“If you continue to have trouble, I would definitely be willing to stay after school and help you on your work sheets, if you had the time.” Parrish looked to Ronan, as if asking permission as he knew the commitment of Ronan having to wait. Ronan, on the other hand, couldn’t think of anything he’d prioritize over Opal, especially her education despite his own disdain with the public school system.
“Sure,” Ronan shrugged.
Discussion continued for another ten minutes, the three of them discussing Opal’s achievements and her areas of struggle, until half an hour had passed and Parrish realized that he still had a roomful of parents and students he needed to see. Parrish stood up, once the conversation had died to a satisfied hum, offering his hand once more to which Ronan accepted. It, again, lasted normal than what a socially acceptable time frame for a handshake was, but this time Ronan allowed himself to read Parrish’s expression. Parrish didn’t seem to mind the extended handshake, withdrawing his hand in such a way that his fingertips drew against Ronan’s palm as it slid away.
“It was nice to meet you Mr. Lynch, I hope this won’t be the last. Opal, have you told him about the bake sale fundraiser coming up?”
She shook her head. “His cupcakes taste like rocks.”
Ronan huffed in offense. “You didn’t say that last time when you ate 4.”
Opal shrugged. “I was hungry. They were there.”
Parrish chuckled. “Well, the students are fundraising money for homeless shelters, particularly for impoverished children. All proceeds go towards the charity and parents and their children are supposed to bring homemade food to sell to the rest of the school during a little festival we like to host every year. If you’re interested, you can give me your email so I can send you the details.”
Ronan had never attended a bake sale in his life. Still, he reached for the pen Parrish’s slender, sepia coloured fingers handed him and quickly wrote his email down.
“Opal,” Parrish said, last minute, “make sure you take your father to all the stations and show him your wonderful work.”
Opal chirped out an affirmation, reaching for Ronan’s hand.
As soon as they started away, Opal pulling Ronan towards her desk, Parrish was already speaking to another parent. Ronan looked over his shoulder, catching Parrish’s straying gaze. The moment their eyes caught each others, Ronan quickly turned back, looking resolutely forward.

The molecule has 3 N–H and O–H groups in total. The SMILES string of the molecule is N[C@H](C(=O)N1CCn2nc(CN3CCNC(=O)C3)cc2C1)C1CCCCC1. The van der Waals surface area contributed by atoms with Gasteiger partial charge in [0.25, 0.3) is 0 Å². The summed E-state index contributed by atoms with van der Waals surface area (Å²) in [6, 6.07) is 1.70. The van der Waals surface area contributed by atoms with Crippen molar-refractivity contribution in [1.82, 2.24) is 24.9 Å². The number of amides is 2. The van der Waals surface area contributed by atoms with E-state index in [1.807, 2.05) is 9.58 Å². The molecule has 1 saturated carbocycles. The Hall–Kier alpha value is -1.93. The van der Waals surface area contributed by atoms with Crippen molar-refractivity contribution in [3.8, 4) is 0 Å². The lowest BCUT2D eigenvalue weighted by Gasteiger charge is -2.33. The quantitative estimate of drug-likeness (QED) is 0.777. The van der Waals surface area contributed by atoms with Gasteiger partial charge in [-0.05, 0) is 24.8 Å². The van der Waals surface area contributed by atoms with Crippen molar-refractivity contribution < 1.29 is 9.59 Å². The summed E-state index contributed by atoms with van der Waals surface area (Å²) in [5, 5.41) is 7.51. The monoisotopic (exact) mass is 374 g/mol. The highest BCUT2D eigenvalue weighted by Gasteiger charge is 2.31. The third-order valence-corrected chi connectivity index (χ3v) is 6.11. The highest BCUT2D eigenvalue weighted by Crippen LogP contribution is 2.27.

Ronan wasn’t sure how long he’d been there, listening attentively as Opal showed him her desk and her projects before she disappeared to socialize with her friends. Unsure of what to do with himself, he stood near the other side of the room, looking over at the corner where Opal was colouring, every couple minutes. He’d already interacted with enough parents but the thought of interrupting Opal, who was clearly having a good time, wasn’t triumphing Ronan’s urge to burrow himself in his bedroom and think about her teacher who had disappeared from his classroom a few moments earlier.
Many of the occupants had left, leaving only a handful of stragglers left, but Ronan felt his eyes fidgeting to look over to where Parrish had been in the midst of conversation with others. He spoke with local ease, his words coated in a faded accent that Ronan wished to grip and showcase in all its glory. Throughout the night, Parrish’s hair had gotten slightly more tumultuous, from him running his hands through it, most likely a subconscious gesture, which made Ronan inexplicably annoyed at the way his soft curls fell over his forehead.
He leaned against the student’s cubbies near the back of the room, biting his lip in thought.
“You know, she’s a great kid.”
Ronan jumped. He swiveled towards Mr. Parrish, who was smiling softly, attention elsewhere. Ronan followed his gaze and found it focussed on where Opal was chatting with her friends. Apparently when Ronan had zoned out, crafting poetry of Parrish’s otherworldly looks, the very man had decided to join him. Though there were a few people milling around the room, Ronan felt secluded, like he was alone with Parrish instead of being a couple of feet away from the nearest body.
Ronan belatedly grunted in agreement.
“Are you always this great with words or am I just a special case?” Parrish mused.